It’s only possible to reach 21 karats in white gold, a millesimal fineness of 875. Given that the standard for sterling silver is 925, we can see that there’s a significant difference. If you’re okay with 875 parts out of a total one thousand being made up of precious metals, then white gold can satisfy your needs. However, if you don’t want to buy a piece of jewelry at less than 90% purity, silver might be a better choice.
Difference #3: Durability
We’ve established how important the alloy metals are when it comes to the differences between silver and gold. Without using base metals in the construction of fine jewelry, it would be far too delicate for everyday wear. The use of nickel, zinc, copper, and other materials are vital to the production of wearable and usable products. All alloys are created with durability in mind, but there are varying levels of effectiveness.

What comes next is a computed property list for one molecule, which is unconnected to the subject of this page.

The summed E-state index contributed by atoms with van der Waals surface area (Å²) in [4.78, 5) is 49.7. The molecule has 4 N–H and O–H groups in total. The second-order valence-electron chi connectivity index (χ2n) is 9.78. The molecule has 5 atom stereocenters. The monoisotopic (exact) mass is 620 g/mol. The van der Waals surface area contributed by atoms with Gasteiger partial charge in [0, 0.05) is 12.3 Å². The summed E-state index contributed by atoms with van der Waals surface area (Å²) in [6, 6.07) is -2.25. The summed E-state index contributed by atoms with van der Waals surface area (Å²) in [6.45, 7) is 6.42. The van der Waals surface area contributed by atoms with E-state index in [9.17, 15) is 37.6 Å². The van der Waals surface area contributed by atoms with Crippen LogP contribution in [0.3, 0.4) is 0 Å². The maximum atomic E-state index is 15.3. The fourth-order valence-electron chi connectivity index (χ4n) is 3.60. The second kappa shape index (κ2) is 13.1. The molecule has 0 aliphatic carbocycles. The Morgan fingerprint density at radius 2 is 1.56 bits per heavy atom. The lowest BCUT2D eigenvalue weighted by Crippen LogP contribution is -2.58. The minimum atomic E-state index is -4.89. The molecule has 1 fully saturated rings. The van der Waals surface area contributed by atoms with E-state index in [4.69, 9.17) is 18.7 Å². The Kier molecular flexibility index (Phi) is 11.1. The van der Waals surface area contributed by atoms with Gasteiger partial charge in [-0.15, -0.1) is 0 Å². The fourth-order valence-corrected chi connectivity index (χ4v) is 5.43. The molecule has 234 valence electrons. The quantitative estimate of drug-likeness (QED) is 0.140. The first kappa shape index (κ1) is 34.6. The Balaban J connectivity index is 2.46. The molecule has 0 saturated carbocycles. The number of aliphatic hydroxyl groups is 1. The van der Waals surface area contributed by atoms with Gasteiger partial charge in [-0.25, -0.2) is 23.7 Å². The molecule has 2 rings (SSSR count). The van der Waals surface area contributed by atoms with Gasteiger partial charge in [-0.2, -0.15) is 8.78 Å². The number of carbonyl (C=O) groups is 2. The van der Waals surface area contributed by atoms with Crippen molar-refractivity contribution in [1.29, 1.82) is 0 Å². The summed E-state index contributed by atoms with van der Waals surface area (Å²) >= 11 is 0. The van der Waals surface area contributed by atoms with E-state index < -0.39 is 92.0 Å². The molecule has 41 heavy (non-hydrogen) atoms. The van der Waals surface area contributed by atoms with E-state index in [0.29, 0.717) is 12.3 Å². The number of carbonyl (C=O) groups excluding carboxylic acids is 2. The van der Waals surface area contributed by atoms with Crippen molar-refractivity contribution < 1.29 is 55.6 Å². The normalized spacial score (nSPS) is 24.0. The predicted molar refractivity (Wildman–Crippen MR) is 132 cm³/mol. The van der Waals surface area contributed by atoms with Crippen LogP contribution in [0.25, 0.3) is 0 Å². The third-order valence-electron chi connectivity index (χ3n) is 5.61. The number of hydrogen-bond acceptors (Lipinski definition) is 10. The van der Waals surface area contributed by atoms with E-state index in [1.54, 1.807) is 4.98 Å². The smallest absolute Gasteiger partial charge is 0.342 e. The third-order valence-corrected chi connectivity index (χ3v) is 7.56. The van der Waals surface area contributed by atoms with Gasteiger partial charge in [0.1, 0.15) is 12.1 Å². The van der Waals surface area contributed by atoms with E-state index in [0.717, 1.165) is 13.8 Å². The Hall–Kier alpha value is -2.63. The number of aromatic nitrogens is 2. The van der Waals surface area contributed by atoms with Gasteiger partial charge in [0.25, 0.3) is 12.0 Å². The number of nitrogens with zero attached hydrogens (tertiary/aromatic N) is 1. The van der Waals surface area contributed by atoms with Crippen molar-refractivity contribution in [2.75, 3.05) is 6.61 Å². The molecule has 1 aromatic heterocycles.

Pure silver jewelry will easily tarnish, as well as scratch, bend, and distort. The metal is too soft for this purpose, which is why sterling silver is a much more popular choice. When silver is mixed with another metal it becomes much stronger, and won’t damage as easily. Additionally, tarnish is easier to remove and restoration is less of an issue. The exact durability of silver depends on its fineness, with lower percentages of fine metal being stronger.
White gold is in general more durable than other forms of yellow gold because more of the metal must be alloy. Lower karat white gold is much stronger than fine silver, as it has a high percentage of base metals. The metal itself is more resistant to scratches than silver. However, the rhodium plating is the weak point of a white gold piece. We all know that plated jewelry isn’t the most durable, and this thin plating will wear away over the years. Additionally, rhodium will show scratches much more easily than both unplated white gold and silver.
Difference #4: Maintenance